Chemical technologists and technicians

2011 NOC: 2211

This chart shows which job skills are currently in highest demand for this occupational group. It was created using this occupation's 21 most recent Alberta job postings, collected between Nov 18, 2021 and Sep 22, 2022.

Review these skills to learn:

  • Whether or not this occupation matches your skill set
  • What training you may need to get these skills
  • What skills to highlight in your resumé, cover letter, and interview.
Set up and conduct chemical experiments, tests and analyses
Assist in set up and conduction of chemical experiments
Assist in developing and conducting sampling and analysis
Prepare solution of gas or liquid, reagents, and sample formulations
Assist in developing and conducting sampling and analysis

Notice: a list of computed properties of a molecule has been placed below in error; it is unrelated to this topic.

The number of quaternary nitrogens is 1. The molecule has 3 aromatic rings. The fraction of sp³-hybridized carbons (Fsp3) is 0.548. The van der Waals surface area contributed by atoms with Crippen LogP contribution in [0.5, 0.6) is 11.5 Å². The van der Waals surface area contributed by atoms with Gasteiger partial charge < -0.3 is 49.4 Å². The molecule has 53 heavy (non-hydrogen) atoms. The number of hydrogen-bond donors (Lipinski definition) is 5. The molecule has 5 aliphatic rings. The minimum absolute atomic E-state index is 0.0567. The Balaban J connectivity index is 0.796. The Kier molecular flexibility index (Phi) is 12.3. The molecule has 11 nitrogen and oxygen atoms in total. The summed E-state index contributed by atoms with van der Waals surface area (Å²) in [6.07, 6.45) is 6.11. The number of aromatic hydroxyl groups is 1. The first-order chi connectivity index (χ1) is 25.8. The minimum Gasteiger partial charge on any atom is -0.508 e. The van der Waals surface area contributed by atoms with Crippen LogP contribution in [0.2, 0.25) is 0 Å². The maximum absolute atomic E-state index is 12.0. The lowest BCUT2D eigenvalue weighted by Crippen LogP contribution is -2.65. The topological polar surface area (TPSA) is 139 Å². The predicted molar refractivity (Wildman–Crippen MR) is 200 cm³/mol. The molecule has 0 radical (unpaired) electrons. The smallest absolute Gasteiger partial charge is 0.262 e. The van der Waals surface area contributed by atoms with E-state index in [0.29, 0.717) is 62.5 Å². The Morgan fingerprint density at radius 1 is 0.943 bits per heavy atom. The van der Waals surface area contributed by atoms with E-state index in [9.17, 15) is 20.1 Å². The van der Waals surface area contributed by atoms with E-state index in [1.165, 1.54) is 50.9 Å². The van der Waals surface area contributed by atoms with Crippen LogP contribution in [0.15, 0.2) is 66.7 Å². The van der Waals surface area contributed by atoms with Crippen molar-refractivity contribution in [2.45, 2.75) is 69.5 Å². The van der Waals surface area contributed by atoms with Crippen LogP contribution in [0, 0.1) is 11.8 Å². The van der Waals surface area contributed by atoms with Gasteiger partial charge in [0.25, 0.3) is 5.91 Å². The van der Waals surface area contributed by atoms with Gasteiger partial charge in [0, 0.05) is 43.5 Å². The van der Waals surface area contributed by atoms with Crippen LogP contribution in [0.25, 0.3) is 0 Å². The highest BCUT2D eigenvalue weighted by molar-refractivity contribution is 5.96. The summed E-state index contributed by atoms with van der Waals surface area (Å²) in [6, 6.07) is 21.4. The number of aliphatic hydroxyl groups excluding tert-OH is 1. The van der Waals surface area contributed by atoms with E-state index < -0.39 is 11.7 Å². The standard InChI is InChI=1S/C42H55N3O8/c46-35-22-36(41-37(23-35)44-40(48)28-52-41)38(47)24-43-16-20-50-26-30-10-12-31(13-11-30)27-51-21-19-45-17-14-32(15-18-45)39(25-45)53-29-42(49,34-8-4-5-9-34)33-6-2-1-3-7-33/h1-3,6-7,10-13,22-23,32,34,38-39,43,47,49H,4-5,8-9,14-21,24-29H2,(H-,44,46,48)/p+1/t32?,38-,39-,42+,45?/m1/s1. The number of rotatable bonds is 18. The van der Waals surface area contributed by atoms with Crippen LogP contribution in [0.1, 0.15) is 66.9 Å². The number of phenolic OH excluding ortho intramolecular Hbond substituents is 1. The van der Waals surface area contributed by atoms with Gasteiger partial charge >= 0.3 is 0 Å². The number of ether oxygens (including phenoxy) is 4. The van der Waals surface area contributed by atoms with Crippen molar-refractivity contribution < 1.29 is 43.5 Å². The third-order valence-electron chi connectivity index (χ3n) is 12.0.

Area of Specialization: Analytical chemistry
Compile records and interpret experimental or analytical results
Personal Suitability: Accurate
Educational Requirements
Updated Apr 06, 2022
  • Minimum Education 2 years post-secondary

The minimum educational requirement for chemical technologists is a 2-year chemical technology diploma.


Required Education

The following schools offer programs and courses that meet this occupation’s educational requirements. Other eligible programs and courses may be available.

Northern Alberta Institute of Technology
Southern Alberta Institute of Technology

Related Education

The following schools offer programs or courses that are related to this occupation but are not required to enter the field.

Mount Royal University
Northern Alberta Institute of Technology
Southern Alberta Institute of Technology

To expand or narrow your search for programs related to this occupation, visit Post-Secondary Programs.

Completing a program does not guarantee entrance into an occupation. Before enrolling in an education program, prospective students should look into various sources for education options and employment possibilities. For example, contact associations and employers in this field.